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 Posted: Thu Feb 28th, 2019 10:38 pm
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Lane Shirey
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The big question, are they trustworthy to keep my SS# secure?  That’s my issue.  My banks have it, but if PP is hacked , so is my SS. 

Hmmm, not sure which way to go with this.  Aaron, thanks for providing your direct insight.  I love this organization,  there are folks from every walk of life! 

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 Posted: Thu Feb 28th, 2019 11:11 pm
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Mark Olson
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To the original post, that is the best explanation that I have seen to date, on this subject.
All questions are answered. If only PayPal would make it so clear.
I was wondering why some people were upset about this and I wasn't.
Now I know. I don't keep a PayPal balance.

Last edited on Thu Feb 28th, 2019 11:12 pm by Mark Olson

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 Posted: Thu Feb 28th, 2019 11:29 pm
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Aaron Hardy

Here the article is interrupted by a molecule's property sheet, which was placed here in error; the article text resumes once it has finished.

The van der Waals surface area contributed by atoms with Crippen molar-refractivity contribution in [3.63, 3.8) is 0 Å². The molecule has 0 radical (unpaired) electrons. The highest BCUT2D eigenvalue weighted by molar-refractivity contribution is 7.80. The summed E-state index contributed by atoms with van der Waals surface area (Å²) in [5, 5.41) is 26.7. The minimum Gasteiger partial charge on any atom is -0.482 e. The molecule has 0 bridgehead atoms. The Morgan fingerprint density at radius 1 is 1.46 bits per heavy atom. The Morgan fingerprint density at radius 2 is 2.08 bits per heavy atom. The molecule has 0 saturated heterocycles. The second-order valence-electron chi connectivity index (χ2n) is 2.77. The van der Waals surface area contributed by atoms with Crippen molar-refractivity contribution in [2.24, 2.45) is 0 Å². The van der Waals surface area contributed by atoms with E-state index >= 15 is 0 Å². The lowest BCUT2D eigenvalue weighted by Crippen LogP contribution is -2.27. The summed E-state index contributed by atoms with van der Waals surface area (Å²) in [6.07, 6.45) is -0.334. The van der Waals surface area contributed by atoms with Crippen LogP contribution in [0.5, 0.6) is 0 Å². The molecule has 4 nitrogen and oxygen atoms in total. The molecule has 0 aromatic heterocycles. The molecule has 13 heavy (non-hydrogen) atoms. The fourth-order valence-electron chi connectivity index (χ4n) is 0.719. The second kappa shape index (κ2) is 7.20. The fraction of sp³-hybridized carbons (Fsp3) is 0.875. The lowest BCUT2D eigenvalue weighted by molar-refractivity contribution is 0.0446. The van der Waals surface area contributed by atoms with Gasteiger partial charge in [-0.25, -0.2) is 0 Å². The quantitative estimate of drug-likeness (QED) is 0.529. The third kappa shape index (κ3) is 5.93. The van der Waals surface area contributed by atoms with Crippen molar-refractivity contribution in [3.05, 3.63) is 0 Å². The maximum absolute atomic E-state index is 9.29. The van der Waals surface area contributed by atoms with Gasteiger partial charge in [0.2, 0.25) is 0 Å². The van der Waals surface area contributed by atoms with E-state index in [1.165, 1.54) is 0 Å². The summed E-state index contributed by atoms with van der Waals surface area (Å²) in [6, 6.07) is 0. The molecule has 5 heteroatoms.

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Lane Shirey wrote: The big question, are they trustworthy to keep my SS# secure?  That’s my issue.  My banks have it, but if PP is hacked , so is my SS. 

Hmmm, not sure which way to go with this.  Aaron, thanks for providing your direct insight.  I love this organization,  there are folks from every walk of life!

Lane, the sad reality is your SSN is already available on the dark web along with enough other identifying information to effectively steal your identity. The bright side is identity theft fraud is not as lucrative as it once was, and, with the millions of identities available to would-be fraudsters, you have roughly the same odds of winning a local lottery as having your identity selected for exploitation. Today's fraudsters are more interested in account takeover, card-not-present, and email compromise fraud, among other types, where there is more instant gratification. My fraud investigator reviews cases *every day* where people have fallen prey to every kind of scam you can imagine because people surrender common sense. 
The fact is your SSN is safe with PayPal until it's not. Then again, it probably doesn't matter anyway. The more important thing is being vigilant and not falling for phishing or other schemes.

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 Posted: Fri Mar 1st, 2019 01:15 pm
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Gunner Lake
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I'll have to close my account because of this. It was made in my mother's name 15+ years ago though I've been the primary user the whole time. Paypal refuses to change the name on the account. Their service rep advised me that my account "wasn't long for this world" due to the name and SSN mismatches. At least I was able to transfer out my balance...

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 Posted: Fri Mar 1st, 2019 01:58 pm
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Aaron Hardy